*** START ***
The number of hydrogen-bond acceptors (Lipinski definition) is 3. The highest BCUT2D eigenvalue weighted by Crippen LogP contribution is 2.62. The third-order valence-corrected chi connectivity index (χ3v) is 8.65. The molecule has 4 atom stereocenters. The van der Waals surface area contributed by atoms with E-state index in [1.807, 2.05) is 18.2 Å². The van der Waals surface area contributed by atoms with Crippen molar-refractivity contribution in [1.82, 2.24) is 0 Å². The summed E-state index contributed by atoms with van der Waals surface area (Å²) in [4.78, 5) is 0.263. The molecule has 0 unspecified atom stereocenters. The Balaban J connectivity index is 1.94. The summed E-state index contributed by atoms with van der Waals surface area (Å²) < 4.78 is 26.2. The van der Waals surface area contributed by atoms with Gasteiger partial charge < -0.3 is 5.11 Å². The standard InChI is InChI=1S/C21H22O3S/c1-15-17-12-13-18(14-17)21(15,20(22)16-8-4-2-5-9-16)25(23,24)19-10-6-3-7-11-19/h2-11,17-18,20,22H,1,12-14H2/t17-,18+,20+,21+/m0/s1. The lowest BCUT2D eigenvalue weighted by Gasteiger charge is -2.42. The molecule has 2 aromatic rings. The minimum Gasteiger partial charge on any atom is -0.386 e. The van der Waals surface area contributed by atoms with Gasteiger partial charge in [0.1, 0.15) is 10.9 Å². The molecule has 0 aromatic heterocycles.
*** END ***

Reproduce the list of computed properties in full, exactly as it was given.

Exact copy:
The number of hydrogen-bond acceptors (Lipinski definition) is 3. The highest BCUT2D eigenvalue weighted by Crippen LogP contribution is 2.62. The third-order valence-corrected chi connectivity index (χ3v) is 8.65. The molecule has 4 atom stereocenters. The van der Waals surface area contributed by atoms with E-state index in [1.807, 2.05) is 18.2 Å². The van der Waals surface area contributed by atoms with Crippen molar-refractivity contribution in [1.82, 2.24) is 0 Å². The summed E-state index contributed by atoms with van der Waals surface area (Å²) in [4.78, 5) is 0.263. The molecule has 0 unspecified atom stereocenters. The Balaban J connectivity index is 1.94. The summed E-state index contributed by atoms with van der Waals surface area (Å²) < 4.78 is 26.2. The van der Waals surface area contributed by atoms with Gasteiger partial charge < -0.3 is 5.11 Å². The standard InChI is InChI=1S/C21H22O3S/c1-15-17-12-13-18(14-17)21(15,20(22)16-8-4-2-5-9-16)25(23,24)19-10-6-3-7-11-19/h2-11,17-18,20,22H,1,12-14H2/t17-,18+,20+,21+/m0/s1. The lowest BCUT2D eigenvalue weighted by Gasteiger charge is -2.42. The molecule has 2 aromatic rings. The minimum Gasteiger partial charge on any atom is -0.386 e. The van der Waals surface area contributed by atoms with Gasteiger partial charge in [0.1, 0.15) is 10.9 Å². The molecule has 0 aromatic heterocycles.